Debbie Davis Learns to Ignore Her Inner Critic on "Vices and Virtues"

On “Lulu’s Back in Town,” pianist Josh Paxton plays an acrobatic solo with the omni-directional energy of a four-year-old boy churning on ice cream and a juice box. When he finishes, singer Debbie Davis matches his intensity when she resumes the verse, then you can hear her briefly rein in the Fats Waller classic to set up a shared surge before the two blast it out to the song’s conclusion.

Tank and the Bangas Don't Compromise at Jazz Fest

On Saturday at Jazz Fest, Tank and the Bangas didn’t give an inch. They could have put on their most audience-friendly face and presented themselves as humble musicians on stage at the Fair Grounds to simply play some music and make people happy. Instead, They opened with a Frank Zappa-like instrumental while dancers in blue and green body stockings performed synchronized movements with balls—all before Tank joined them in face paint on the Gentilly Stage.

John Broven Compiles More Than He Writes New Orleans' Musical History

Writer John Swenson has argued that the change many feel in Jazz Fest has more to do with the passing of the generation of artists who defined the festival than the artists who replaced them. Earl King, Eddie Bo, Snooks Eaglin, Ernie K-Doe and Allen Toussaint were all links to the heyday of New Orleans R&B, and without those tangible roots and the distinctly New Orleanian eccentricity each possessed, the festival can’t help but seem more conventional. This year, Dr.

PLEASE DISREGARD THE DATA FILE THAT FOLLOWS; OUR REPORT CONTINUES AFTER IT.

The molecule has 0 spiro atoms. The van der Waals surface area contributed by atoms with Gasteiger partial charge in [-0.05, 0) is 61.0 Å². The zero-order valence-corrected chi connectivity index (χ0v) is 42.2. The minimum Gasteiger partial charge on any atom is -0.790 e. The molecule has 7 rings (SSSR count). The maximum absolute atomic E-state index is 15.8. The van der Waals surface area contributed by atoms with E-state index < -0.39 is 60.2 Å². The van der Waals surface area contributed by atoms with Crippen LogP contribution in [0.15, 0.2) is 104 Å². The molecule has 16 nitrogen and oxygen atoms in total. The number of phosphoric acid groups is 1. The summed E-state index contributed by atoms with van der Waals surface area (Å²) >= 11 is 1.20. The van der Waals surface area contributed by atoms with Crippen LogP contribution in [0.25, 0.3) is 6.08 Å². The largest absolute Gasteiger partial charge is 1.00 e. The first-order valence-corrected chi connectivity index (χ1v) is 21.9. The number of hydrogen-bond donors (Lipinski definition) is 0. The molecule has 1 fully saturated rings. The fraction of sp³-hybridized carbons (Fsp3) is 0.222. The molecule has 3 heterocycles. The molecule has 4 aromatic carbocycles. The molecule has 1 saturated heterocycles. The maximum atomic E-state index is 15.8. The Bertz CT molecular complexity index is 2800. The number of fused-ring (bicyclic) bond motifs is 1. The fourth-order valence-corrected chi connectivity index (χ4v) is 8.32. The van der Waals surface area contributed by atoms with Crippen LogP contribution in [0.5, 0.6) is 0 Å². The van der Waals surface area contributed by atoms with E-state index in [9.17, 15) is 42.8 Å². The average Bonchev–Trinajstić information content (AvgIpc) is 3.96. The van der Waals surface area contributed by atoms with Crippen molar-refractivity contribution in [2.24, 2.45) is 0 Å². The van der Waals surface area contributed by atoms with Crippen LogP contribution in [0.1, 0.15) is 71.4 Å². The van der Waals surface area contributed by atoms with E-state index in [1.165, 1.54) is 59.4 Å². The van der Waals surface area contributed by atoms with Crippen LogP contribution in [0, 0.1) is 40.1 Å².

Schedules and Highlights for the Second Weekend of Jazz Fest 2017

One of the pieces of news last Sunday at the New Orleans Jazz and Heritage Festival presented by Shell was how well the grounds held up to the morning rain. It’s hard to imagine we’ll be as lucky on Thursday after the overnight storm. If you’re not a Widespread Panic fan, it’s hard to see many reasons to face the soggy grounds on most Locals-Only Thursday lineup I can remember. We can hope that Herb Alpert will be more "Tijuana Taxi" than “Rise,” but I know where I’d bet my money.

Royal Teeth Are Ready to be More Than Wild at Jazz Fest

[Jazz Fest emphasizes one element of rock band Royal Teeth's sound at the expense of another. Outside, the band's anthemic and wordless sing-along passages dominate, but Royal Teeth's music seems airier and lighter outside than it does in a club, where four walls contain and reinforce the energy and the harder sounds.

Jon Batiste, Stay Human Keep it Loose at Jazz Fest

After a soft Friday at Jazz Fest that included Trey Anastasio jamming (not me), Nas not giving The Soul Rebels their due (a show that has sat worse with me as time passes) and Harry Connick Jr. reminding people that he’s an entertainer (who outside of a casino values that? Who wants their musicians to be jacks of all trades?), Saturday made me happy and confirmed that I wasn’t simply grumpy.

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